President & Chief Executive Officer | BBDO, New York
“We cannot do what we do without diversity,” says John Osborn. Those are words that guide the head of BBDO’s flagship New York office, which has been a leader in diversity and inclusion since Osborn took over eight years ago, having been honored with multiple awards for its efforts.
When others were still talking about diversity issues, Osborn took action, creating the BBDO New York Diversity Council in 2006, hiring a fulltime director of supplier diversity in 2007 and ultimately changing the look—and fortunes—of the agency.
“John has been at the heart of BBDO’s transformation from a traditional old-line ad agency into a new and vibrant agency that leads in many areas around diversity and inclusion, and that more accurately represents their clients and brands,” says Steve Pacheco, director, advertising & marketing communications at FedEx, a BBDO client.
For the past two years, Osborn has also served as chair of Howard University’s Center for Excellence in Advertising (CEA). BBDO hires from CEA’s Lateral Movers program, supports the Visiting Professors program and provides numerous internship opportunities.
More than issues of race, ethnicity or gender, Osborn sees a culture of inclusion as being “about a diversity of experiences.” At the core of that mission is BBDO’s Diversity Council—a group of 15 from different backgrounds who have volunteered their time to, as he describes it, “take the pulse of the agency and are a catalyst for important conversations around diversity and inclusion.”
Osborn, the youngest president in BBDO’s history, says it all comes down to opportunity. “I just believe in giving people the opportunity to achieve their full potential. I’m just trying to live up to that standard. It’s all a work in progress, but we are going to keep after it.”
SVP, Management Director | Saatchi & Saatchi
Gina Christie has the same goal inside and outside of work: help others develop their purpose. So when the Saatchi & Saatchi SVP and management director works on a campaign such as Olay’s “Challenge What’s Possible!,” she has words that she takes with her to The Young Women’s Leadership Network School (YWLN) of East Harlem.
Christie oversees Saatchi’s partnership with YWLN, a secondary school for predominantly low-income girls of color that has a 100 percent graduation and college attendance rate. “Our involvement with YWLN is one of the things I’m most proud of,” she says. “The idea is to offer inspiration to the girls and show them career paths. A lot of people of color are not exposed to the world of advertising.”
Recently, Christie and her fellow volunteers had a group of YWLN 11th graders shadow people within the agency. The goal: show them what a career in advertising would be like.
“The intention is to get them to work here one day, to get them into the Saatchi internship,” says the NYC native. One of the young women sent Christie a note saying she had “found her career” after her day at Saatchi.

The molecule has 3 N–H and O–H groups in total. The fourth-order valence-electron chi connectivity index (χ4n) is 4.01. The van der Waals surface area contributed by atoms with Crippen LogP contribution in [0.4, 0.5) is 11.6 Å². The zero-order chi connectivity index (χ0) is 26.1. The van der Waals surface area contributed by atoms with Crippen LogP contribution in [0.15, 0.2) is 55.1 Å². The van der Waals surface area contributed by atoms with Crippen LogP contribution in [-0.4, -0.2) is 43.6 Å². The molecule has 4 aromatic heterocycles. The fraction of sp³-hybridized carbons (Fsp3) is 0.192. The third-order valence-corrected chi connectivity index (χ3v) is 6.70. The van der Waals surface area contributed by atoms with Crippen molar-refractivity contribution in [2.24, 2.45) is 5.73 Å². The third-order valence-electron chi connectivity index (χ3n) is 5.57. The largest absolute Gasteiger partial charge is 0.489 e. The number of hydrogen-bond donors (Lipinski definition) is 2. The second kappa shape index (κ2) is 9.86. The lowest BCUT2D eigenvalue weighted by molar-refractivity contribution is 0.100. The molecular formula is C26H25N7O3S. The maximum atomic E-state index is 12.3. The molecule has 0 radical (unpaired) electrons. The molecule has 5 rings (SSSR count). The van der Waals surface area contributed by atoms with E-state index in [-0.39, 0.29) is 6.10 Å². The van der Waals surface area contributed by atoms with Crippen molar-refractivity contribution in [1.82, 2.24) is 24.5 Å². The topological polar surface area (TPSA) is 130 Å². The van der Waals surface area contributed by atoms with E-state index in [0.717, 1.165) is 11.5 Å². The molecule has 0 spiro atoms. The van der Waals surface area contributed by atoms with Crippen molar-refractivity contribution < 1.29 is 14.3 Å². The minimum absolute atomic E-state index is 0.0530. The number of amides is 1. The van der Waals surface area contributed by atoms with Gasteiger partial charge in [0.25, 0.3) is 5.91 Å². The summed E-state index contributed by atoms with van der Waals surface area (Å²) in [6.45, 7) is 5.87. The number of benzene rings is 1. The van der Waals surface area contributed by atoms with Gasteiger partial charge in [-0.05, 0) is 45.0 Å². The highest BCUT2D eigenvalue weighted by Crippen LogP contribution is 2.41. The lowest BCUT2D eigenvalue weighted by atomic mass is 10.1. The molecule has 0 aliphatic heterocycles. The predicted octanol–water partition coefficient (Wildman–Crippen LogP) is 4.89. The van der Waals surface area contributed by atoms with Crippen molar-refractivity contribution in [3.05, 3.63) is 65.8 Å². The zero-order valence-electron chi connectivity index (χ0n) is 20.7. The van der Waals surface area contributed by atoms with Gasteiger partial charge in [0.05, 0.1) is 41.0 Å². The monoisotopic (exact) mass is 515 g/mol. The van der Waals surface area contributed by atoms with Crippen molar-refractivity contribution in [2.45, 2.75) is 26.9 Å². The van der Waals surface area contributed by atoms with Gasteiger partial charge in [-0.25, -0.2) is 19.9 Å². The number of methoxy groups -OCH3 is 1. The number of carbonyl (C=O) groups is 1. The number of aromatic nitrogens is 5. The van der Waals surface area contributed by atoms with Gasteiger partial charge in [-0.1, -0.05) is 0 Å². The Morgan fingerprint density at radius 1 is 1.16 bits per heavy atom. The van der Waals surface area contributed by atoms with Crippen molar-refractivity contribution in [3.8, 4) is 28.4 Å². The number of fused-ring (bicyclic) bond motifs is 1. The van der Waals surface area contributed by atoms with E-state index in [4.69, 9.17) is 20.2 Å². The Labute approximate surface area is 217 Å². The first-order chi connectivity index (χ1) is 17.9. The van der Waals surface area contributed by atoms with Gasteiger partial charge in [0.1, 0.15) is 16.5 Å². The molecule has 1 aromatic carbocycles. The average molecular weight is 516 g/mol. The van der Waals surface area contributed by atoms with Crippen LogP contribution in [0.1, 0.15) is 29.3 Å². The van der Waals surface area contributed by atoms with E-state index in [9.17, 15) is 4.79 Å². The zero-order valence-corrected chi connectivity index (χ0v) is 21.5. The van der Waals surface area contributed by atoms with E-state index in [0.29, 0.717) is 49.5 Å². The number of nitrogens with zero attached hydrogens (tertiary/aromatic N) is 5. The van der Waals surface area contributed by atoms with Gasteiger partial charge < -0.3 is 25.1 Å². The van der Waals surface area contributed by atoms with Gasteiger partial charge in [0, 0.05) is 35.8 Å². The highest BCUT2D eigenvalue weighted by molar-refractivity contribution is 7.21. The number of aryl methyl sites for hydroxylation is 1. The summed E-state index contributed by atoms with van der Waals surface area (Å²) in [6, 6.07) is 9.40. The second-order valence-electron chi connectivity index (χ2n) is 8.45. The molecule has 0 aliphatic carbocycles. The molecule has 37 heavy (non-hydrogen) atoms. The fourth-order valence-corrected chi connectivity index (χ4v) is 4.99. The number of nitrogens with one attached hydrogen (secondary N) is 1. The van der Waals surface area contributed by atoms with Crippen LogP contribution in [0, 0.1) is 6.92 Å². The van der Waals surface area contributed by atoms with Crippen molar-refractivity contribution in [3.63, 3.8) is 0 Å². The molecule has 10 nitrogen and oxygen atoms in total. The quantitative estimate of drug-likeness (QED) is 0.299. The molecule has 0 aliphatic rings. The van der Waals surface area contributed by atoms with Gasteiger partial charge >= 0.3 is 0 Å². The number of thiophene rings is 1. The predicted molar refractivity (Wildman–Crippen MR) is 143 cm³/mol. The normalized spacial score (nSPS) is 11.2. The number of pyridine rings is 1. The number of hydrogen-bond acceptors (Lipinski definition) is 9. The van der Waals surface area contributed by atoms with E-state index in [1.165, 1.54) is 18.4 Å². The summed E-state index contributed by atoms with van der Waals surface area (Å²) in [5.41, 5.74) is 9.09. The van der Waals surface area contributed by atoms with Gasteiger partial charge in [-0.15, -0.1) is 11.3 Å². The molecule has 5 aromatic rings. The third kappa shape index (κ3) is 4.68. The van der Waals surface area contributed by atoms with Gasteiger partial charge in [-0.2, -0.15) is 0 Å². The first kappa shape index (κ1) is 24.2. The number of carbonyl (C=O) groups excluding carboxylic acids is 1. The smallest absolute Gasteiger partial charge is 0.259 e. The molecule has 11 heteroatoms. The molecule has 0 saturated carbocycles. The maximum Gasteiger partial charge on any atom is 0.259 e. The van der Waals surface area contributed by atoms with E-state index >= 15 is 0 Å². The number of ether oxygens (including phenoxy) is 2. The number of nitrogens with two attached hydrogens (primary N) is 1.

Within Saatchi, Christie is an active member of the S&S Diversity Advisory Board and the Publicis WATER (Women for Advancement, Transformation, Empowerment and Renewal) Coalition that supports career development for women of color. “I’m really excited to be a part of those because they have the mission of changing the face of our industry,” she explains.
At Saatchi, the mantra is “be purpose driven.” “It’s something everyone here lives and breathes,” Christie says. “I get to live my purpose by helping inspire people in their everyday lives.”
Global Chief of Staff | Draftfcb
Peter Drakoulias describes himself as “a middle-class kid from Long Island who stumbled into the business of advertising,” but the chief of staff at Draftfcb and former partner at Deutsch realizes that not every young person has that opportunity.
That is what inspired him to found TORCH (Together Our Resources Can Help), a nonprofit organization that works with underserved New York City high school students to provide hands-on career training in advertising and media. Through the intensive mentoring program, students get help with everything from finding internships to applying to college.
“The idea is to show students new possibilities, and getting them on a career track is very important,” says Drakoulias. He wants them to find their passion, just as he did. TORCH graduate Quintin Rodriguez- Harrison, now 28, says he wouldn’t be where he is today—a producer at interactive agency Spongecell—if not for TORCH. “They found me at a young age and helped me understand what I wanted to do. They showed me how big the world is.”
While graduates of TORCH go to work in a variety of creative fields, “We may be a little ad centric,” Drakoulias admits. And that’s a good thing. “The advertising industry is supposed to be reflective of the real world, and it’s just not. It’s a business that has done a lot of good work, but has a lot of room for improvement if we want to be reflective of the new America.”
For Drakoulias, the most rewarding moments are when he overhears a TORCH ad agency intern drop terms like “TV spot,” “brand building” and “return on investment.” “It’s pretty cool to hear a 16-year-old talking like that.”